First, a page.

• Engage, train, and utilise 'IT super users' across the University
  • Follow a four-week implementation plan

The utilisation of existing technology

As is common in most universities, RCSI already operated a number of software solutions, but these were to be found in 'pockets' across the institution and not used consistently. The decision was made to roll these out on a global scale and employ the best solution for the right audience and purpose. This is what we used, in combination:

  • Blackboard Collaborate: Live lectures and student tutorials 
  • Microsoft Teams: Small class tutorials, smaller student lectures, online medical long case exams, Staff collaboration and team meetings
  • Speedwell: Online student assessment
  • Proctor Exam: Automated invigilated tool for online assessment 
  • Microsoft Live: Weekly clinical webinars for the medical community including surgeons, consultants, GPs and nurses 
  • Microsoft Forms: Data capture 
  • Microsoft SharePoint: To host new internal resources for staff e.g. IT training material 
  • Office 365: To facilitate remote access: files, collaboration, storage

It’s a long list, and not meant to read as an advert (other suppliers are available!) but the point is that this combination of resources is working for us and the feedback from staff and students is good.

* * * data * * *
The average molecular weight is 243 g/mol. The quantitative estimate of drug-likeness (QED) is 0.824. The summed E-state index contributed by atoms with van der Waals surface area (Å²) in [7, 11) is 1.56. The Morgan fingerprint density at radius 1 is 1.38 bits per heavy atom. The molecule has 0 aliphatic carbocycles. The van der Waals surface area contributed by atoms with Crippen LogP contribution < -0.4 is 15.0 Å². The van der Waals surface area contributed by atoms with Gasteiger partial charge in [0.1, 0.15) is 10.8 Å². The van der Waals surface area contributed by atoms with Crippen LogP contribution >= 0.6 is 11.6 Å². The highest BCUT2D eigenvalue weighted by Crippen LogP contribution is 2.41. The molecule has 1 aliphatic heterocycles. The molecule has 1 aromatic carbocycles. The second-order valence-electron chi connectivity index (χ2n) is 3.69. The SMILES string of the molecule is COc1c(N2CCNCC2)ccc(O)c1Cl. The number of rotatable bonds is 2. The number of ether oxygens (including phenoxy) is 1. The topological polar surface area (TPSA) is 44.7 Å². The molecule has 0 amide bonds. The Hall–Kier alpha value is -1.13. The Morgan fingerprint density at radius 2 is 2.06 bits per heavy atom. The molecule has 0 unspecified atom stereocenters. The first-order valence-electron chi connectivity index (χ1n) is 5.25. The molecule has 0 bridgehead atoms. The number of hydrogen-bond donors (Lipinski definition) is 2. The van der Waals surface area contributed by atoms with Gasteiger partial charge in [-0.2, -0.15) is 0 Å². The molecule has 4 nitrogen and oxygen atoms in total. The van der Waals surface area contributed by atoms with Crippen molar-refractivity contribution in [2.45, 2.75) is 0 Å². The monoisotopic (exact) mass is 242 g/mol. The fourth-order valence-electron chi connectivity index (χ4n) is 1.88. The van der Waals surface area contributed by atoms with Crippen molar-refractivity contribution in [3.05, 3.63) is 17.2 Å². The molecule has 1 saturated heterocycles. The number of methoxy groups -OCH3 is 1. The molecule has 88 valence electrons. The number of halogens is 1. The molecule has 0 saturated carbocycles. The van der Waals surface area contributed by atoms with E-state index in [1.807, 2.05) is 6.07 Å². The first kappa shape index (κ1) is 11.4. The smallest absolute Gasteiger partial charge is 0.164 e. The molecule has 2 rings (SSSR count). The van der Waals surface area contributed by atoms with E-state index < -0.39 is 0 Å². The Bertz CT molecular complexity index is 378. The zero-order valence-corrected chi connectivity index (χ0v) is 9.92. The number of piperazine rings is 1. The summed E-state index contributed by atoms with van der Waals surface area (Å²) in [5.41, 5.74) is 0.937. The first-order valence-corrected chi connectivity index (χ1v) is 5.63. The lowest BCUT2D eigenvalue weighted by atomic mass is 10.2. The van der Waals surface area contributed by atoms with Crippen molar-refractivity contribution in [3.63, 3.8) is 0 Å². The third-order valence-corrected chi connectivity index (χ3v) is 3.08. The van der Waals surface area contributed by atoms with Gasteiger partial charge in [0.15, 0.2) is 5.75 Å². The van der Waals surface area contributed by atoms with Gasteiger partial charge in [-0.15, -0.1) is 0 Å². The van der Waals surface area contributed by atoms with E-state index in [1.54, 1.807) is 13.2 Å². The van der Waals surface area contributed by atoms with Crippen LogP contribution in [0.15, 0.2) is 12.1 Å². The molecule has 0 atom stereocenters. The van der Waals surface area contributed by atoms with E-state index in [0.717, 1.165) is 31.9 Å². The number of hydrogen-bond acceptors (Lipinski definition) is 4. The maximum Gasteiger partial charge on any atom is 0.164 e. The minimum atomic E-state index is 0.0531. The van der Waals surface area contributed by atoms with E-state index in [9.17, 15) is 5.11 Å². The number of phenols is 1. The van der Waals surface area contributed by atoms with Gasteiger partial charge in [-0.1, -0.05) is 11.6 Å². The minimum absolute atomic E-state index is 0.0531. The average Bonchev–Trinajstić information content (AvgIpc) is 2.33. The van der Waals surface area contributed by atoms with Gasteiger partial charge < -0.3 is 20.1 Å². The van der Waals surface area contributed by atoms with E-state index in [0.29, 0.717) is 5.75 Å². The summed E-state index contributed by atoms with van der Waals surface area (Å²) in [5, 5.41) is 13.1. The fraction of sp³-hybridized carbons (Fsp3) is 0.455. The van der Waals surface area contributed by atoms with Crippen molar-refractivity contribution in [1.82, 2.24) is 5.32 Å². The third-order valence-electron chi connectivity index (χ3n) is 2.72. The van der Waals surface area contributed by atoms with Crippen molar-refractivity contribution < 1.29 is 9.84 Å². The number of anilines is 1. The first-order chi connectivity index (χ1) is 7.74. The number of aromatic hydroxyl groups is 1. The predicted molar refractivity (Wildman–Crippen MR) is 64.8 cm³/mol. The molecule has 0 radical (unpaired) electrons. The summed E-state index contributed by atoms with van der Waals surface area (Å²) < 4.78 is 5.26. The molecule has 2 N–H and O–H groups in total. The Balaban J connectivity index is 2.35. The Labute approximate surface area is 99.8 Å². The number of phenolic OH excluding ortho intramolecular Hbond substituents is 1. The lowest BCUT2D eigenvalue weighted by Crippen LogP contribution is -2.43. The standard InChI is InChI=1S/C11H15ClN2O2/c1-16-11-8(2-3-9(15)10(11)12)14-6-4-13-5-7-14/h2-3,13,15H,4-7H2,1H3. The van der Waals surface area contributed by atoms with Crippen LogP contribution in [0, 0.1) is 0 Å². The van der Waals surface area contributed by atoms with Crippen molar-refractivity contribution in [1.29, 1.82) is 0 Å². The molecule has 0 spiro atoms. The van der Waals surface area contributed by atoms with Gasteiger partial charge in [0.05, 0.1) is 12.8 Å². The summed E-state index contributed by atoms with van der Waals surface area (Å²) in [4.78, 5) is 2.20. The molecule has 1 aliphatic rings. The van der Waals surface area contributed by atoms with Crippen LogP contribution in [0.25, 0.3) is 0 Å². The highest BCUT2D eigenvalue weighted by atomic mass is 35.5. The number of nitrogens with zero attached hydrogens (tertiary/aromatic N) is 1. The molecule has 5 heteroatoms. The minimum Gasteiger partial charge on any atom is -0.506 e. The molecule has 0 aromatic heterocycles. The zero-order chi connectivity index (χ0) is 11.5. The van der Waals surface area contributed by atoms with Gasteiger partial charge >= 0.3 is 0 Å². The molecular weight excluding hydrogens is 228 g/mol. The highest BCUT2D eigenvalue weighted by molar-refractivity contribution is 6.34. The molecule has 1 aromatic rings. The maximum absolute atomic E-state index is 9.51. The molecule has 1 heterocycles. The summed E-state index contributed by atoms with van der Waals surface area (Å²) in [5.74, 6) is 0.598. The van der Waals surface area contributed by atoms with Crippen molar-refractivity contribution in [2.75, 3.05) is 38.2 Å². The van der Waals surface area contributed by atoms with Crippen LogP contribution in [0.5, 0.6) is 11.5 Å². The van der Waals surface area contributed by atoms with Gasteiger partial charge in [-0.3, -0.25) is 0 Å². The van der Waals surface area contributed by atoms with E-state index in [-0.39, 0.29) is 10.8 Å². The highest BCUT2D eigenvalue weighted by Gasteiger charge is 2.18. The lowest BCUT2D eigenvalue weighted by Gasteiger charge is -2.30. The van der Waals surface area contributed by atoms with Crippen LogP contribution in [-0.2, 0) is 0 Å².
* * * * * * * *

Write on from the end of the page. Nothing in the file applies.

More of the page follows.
Intensive training for end users in the use of this technology

From the middle of February, a series of onsite and online training sessions were arranged across our campus locations. This training focused on how to deliver engaging lectures via Blackboard Collaborate, how to record a narrated lecture using PowerPoint, and how to utilise MS Teams for student forums, small class tutorials, and small student lectures. The attendees were also versed in the inner workings of best practice remote learning. In total 210 members of teaching staff were trained over an intensive period of 21 days.

Simple consolidated training plan

A series of short, succinct training videos were created by the IT team, together with a simple set of instructions and published on a new IT training SharePoint site within our staff portal.

With the help of the HR and Estates team, acting as our 'critical friends', the training material was written in non 'IT language'. These training guides are updated regularly and supported by live online sessions via MS Teams. The result has been wholesale adoption of the various solutions right across the University.

Training of super users